Memory Joggers 1940 – 1989 Entertainers – Barbara & Robin Dynes, I can remember the 1970s – Sally Hewitt, Having Fun in Grandma’s Day – Faye Gardner

Other books available to borrow

Hampshire Libraries hold books that explain about Alzheimer’s and Dementia and some are from the perspective of those suffering or caring for those with the disease. Find those books here: Books about Alzheimer’s & Dementia

There also a special collection of books called ‘Pictures to Share‘ which are fantastic books that help those with Alzheimer’s and Dementia bring back memories and to look at images that are part of daily life.

Family Life, At the Seaside, Shopping – Pictures to share Community interest company, edited by Helen Bate

Home Library Service

If you can’t get to the library due to ill-health, disability or caring responsibilities the library can come to you.

We can arrange for you to have your library books delivered to your home on a regular basis.

We offer books in standard and large print and also have a wide range of audio books in different formats. If you would like to borrow a particular title from Hampshire’s stock, we can get it for you.

This service is free.

How it works

Ask about the service at your local library, fill in the Library Service form or call HantsDirect on 0300 555 1387. After you have completed the enquiry form we will contact you by phone or email to assess your eligibility.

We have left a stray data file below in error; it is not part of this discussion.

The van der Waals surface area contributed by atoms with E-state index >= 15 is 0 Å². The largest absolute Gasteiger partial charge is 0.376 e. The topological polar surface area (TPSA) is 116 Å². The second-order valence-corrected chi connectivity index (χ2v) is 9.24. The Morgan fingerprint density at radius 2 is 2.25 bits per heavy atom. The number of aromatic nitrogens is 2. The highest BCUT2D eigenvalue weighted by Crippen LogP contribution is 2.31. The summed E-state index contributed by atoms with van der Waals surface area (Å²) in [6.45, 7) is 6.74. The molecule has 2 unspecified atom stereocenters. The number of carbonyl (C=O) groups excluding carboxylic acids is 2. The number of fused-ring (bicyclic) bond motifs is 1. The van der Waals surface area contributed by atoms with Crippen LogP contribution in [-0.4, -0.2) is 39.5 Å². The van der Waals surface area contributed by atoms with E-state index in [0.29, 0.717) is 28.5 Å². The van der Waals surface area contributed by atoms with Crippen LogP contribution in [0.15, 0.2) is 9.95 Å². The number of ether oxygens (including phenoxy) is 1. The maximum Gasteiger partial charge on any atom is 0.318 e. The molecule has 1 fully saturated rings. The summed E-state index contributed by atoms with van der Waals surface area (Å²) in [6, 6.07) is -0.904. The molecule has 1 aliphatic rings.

We deliver the service through our team of volunteers.

We will match you with someone and make them aware of what you like to read. They will visit you and exchange the items you have borrowed usually at least once every 4 weeks.

Volunteering for the Home Library Service

Or if you would like to become a volunteer who delivers and collects books, then please find out more information and apply here: Home Library Service Volunteering information

Other information

Some of our Hampshire Libraries hold Dementia Events and Drop Ins where you can receive advice and those who have Alzheimer’s and Dementia can attend a group.

You can also receive help and information through the Hampshire website by visiting the Adult Social Care Support page.

Libraries are a safe space and there are so many ways in which they can support and enhance the life of a person diagnosed and their carers.